Found it — the something hopeful I’ve been scouring news feeds for. A federal judge yesterday temporarily blocked New York City from enforcing a new law that would hinder the effectiveness of crisis pregnancy centers.
Judge William Pauley III called the new law “offensive to free-speech principles” and halted its enactment while a lawsuit filed on behalf of two pregnancy-care centers and a maternity home by the Alliance Defense Fund continues.
The law, titled Bill 371-A, was passed in March and backed by Mayor Michael Bloomberg and City Council speaker Christine Quinn.
The measure obligated pregnancy centers to notify women whether the center offered abortions or had licensed medical providers on staff. It also required the centers to encourage women to consult with alternate medical providers. Failure to comply with the law could result in thousands of dollars in fines, shutdown of the centers or imprisonment.
In contrast, the law did not require abortion or family-planning businesses to make any disclosures about abortion alternatives.
Judge Pauley held that the First Amendment protects both the right to speak and the right to refrain from speech. Proponents of the law made the odd argument that crisis pregnancy centers engage in commercial speech — which is significantly less protected by the First Amendment — because they provide goods (e.g. advice, diapers, etc. which they provide freely!) in exchange for something of economic value (the chance to speak to an audience). Pauley called that argument “particularly offensive” because it made an assembly of people an economic commodity.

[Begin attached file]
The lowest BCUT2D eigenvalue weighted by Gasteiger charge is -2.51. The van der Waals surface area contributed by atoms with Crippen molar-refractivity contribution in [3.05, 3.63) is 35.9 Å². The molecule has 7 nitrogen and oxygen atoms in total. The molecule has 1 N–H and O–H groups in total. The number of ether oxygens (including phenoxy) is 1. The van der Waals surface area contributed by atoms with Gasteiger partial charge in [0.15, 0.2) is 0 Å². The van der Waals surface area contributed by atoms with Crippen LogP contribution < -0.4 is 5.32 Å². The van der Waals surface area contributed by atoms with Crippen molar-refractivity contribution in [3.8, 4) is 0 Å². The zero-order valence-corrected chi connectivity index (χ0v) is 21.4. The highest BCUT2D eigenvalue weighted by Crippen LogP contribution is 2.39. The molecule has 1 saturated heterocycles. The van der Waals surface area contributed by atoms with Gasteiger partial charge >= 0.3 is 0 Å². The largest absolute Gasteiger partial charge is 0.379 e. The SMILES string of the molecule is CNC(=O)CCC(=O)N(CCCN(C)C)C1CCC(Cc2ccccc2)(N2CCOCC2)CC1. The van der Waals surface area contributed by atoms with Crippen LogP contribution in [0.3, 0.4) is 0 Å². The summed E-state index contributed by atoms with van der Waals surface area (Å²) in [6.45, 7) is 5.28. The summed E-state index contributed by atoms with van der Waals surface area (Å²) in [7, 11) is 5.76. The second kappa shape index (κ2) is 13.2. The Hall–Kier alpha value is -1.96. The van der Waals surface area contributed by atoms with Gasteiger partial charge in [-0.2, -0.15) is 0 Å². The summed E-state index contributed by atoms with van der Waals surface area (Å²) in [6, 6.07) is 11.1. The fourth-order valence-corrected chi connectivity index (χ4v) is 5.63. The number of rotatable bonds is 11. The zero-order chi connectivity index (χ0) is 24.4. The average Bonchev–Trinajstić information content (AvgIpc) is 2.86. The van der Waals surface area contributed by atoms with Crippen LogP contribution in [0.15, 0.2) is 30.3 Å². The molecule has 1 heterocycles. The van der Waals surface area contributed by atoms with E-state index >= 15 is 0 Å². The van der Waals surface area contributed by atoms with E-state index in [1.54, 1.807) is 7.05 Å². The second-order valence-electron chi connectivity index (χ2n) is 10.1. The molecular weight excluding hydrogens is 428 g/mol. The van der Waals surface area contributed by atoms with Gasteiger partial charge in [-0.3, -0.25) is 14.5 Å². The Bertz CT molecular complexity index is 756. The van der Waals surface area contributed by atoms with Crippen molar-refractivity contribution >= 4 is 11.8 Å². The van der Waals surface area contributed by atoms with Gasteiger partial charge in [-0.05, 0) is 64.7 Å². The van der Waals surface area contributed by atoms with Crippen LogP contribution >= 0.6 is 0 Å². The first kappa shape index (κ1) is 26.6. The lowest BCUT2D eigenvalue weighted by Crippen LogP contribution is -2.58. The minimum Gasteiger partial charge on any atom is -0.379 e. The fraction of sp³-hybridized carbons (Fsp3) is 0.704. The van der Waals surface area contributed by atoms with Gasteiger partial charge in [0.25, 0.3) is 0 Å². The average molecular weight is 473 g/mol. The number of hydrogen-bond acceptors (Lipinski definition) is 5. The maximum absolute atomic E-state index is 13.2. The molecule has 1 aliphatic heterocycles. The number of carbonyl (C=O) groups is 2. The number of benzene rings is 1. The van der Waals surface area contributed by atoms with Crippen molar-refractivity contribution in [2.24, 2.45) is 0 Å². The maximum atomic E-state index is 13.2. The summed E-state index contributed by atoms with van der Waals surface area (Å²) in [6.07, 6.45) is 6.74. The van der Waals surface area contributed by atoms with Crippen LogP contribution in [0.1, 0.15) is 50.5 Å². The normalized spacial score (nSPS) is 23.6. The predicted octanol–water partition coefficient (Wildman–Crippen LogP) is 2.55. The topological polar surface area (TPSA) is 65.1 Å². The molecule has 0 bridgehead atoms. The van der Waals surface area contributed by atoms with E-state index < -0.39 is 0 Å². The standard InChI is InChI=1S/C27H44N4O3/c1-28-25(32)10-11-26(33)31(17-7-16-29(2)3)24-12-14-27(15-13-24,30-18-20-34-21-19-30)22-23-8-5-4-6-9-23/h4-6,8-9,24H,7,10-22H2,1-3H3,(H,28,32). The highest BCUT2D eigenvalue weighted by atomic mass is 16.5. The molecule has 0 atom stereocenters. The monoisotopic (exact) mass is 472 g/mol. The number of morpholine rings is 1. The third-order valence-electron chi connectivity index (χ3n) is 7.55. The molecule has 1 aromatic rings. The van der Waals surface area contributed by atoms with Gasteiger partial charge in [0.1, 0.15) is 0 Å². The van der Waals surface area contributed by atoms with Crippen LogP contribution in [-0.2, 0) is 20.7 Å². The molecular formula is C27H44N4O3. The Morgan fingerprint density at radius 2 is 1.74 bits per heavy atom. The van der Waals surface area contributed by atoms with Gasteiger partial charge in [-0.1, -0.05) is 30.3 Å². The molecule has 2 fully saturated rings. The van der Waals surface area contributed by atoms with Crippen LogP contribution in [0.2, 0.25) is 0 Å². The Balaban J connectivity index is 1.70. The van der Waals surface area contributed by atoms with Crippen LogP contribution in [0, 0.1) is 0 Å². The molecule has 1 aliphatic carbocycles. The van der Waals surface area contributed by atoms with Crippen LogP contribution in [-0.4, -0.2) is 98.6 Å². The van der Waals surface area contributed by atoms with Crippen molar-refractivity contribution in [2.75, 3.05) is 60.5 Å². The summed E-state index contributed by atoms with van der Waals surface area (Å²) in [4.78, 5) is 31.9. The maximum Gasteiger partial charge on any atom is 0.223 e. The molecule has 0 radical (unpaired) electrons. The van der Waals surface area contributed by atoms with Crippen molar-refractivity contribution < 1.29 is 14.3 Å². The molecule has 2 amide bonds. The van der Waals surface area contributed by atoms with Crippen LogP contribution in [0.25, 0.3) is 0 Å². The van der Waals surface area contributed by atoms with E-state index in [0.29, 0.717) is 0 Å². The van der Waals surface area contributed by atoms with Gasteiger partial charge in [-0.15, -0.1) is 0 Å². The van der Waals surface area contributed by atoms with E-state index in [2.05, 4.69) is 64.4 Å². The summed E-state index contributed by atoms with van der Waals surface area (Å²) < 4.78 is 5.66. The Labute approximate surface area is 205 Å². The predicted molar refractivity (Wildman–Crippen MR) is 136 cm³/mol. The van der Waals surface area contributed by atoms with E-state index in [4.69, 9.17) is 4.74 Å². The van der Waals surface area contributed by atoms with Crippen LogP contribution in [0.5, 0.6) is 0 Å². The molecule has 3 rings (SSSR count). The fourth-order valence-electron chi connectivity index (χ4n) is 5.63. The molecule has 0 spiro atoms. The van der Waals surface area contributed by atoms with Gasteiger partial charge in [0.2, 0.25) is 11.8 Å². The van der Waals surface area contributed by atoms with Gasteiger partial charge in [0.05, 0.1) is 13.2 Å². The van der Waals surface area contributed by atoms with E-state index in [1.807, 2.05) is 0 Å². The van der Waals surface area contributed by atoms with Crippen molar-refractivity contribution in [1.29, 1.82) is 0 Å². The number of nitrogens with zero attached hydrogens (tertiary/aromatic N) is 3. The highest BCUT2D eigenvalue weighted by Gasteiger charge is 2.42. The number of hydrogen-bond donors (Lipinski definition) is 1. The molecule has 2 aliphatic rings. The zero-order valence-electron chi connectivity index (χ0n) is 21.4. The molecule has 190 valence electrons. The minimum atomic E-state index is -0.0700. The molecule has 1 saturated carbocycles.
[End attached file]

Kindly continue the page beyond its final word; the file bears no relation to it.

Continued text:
Recent statistics show 41 percent of pregnancies in New York City end in abortion. That means 41 percent of pregnancies in New York City could be classified as “unwanted” or “crisis” pregnancies — exactly the sort of pregnancies the pro-life centers targeted by the law aim to address. No laws require pregnant women to seek the comfort and solace of a crisis pregnancy center — but it seems safe to assume those who do don’t go to a care center to hear whether they have the option of abortion.
But if they do, then presumably women also go to abortion centers to hear whether they have the option of adoption. The total lack of reciprocity in the law’s requirements illustrates just how ideologically motivated it was/is. If information dissemination alone were the goal, the requirements would, of course, apply in a two-way direction. That Judge Pauley blocked the law should be an encouragement to anyone who wants women facing a crisis pregnancy to be able to find help, acceptance and hope somewhere other than an abortion center (especially given the sort of “help” abortion centers provide). It should also be an encouragement to anyone who would like to be able to work to help those women without having to speak in favor of a practice they oppose.